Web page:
Government response: In his evidence session to the committee on 5 July 2021 the National Security Adviser set out his ambition to produce an update report on the integrated review before Parliamentary recess in 2022. The Government welcomes the request for an open relationship with the Committee and we will endeavour to build and maintain this. We will continue to share, periodically and in confidence, materials including the topics on the agenda for NSC and NSM, at the discretion of the PM, but this will not extend to attendee registers.

The Government Skills and Curriculum Unit is in the process of establishing a small team to begin delivery of the College for National Security proposal and, as part of that, working with partners across government to establish the best annual funding mechanism. When the team is stood up and the funding secured, we would be very pleased to brief the Committee informally and hear their views on the strategic direction of this work.

Understanding Afghanistan and planning for the withdrawal of NATO troops

Committee recommendation: We urge the Government to revisit how it plans for major domestic and international crises, including the possibility of simultaneous crises—as has happened with covid-19 and Afghanistan. As events in Afghanistan have shown, it is essential that the Government has up-to-date and detailed procedural plans for a range of potential scenarios, which both assign tasks and responsibilities across departments, and inform exercises involving Ministers and officials. These plans should cover a range of highly serious, anticipatable contingencies—such as the evacuation of civilians from conflict zones and fragile countries, the emergence of a new infectious disease, a prolonged, wide-area electricity outage, a major global financial crisis and the withdrawal of NATO security guarantees by key Allies. The Government should update us in confidence on its progress against this recommendation in six months’ time, and then on an annual basis.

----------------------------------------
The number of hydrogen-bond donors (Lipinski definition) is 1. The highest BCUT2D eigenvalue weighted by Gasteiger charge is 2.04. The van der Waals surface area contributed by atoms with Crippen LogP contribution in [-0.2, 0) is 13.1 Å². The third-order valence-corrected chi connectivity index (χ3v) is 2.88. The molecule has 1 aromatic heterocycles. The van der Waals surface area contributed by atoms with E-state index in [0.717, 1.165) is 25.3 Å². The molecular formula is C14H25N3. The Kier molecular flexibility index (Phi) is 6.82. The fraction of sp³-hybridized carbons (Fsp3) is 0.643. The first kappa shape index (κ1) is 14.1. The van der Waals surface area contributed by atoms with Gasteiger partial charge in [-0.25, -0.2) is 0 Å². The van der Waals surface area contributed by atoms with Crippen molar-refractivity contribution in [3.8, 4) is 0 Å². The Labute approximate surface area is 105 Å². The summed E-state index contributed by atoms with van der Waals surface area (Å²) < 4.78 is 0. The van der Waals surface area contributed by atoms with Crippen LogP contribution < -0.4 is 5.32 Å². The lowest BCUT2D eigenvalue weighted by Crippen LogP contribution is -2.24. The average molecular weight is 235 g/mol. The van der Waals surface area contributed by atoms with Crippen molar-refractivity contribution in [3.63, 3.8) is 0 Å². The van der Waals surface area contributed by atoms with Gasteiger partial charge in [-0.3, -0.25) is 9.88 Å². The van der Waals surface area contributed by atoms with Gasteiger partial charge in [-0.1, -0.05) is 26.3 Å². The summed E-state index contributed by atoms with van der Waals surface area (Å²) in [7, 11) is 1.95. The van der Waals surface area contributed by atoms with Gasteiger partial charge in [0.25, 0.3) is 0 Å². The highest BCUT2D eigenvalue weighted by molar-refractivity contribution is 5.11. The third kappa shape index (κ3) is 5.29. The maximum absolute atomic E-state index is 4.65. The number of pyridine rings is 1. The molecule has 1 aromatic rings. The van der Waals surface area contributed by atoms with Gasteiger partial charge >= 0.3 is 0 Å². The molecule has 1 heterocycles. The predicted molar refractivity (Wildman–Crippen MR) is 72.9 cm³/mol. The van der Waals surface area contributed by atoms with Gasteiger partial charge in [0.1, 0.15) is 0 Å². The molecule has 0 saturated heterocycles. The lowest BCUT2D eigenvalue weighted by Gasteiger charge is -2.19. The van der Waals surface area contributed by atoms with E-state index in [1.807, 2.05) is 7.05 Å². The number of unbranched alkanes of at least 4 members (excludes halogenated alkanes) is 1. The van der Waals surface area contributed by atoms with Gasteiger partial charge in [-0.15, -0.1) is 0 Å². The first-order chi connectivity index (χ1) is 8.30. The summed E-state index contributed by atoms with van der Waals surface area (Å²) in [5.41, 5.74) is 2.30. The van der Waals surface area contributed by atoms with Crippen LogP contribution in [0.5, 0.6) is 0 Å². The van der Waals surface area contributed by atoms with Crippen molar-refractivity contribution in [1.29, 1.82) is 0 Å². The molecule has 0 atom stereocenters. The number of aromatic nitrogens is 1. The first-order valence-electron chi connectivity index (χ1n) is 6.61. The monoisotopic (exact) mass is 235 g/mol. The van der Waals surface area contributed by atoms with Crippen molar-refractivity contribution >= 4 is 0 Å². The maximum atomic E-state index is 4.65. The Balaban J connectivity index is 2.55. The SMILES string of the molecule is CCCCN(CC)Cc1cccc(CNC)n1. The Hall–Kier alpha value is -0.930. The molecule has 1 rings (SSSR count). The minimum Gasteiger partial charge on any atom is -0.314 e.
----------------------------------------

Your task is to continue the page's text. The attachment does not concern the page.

Government response: The Government has plans in place for a range of scenarios, including evacuations, emerging diseases and power failure. We have always recognised the importance of learning lessons and evolving these arrangements but also that plans must be flexible and adaptable to the events as they unfold. We are currently reviewing how we plan for catastrophic events. Preparations for these complex risks and concurrent events is inherently challenging and resource-intensive therefore we must ensure plans are informed by risk and proportionate, balancing detailed, specific plans with strong coordination arrangements and generic capabilities which can be applied to a range of risks. We agree to update the Committee, in confidence, on progress in six months’ time.




Published: 9 December 2021 Site information    Accessibility statement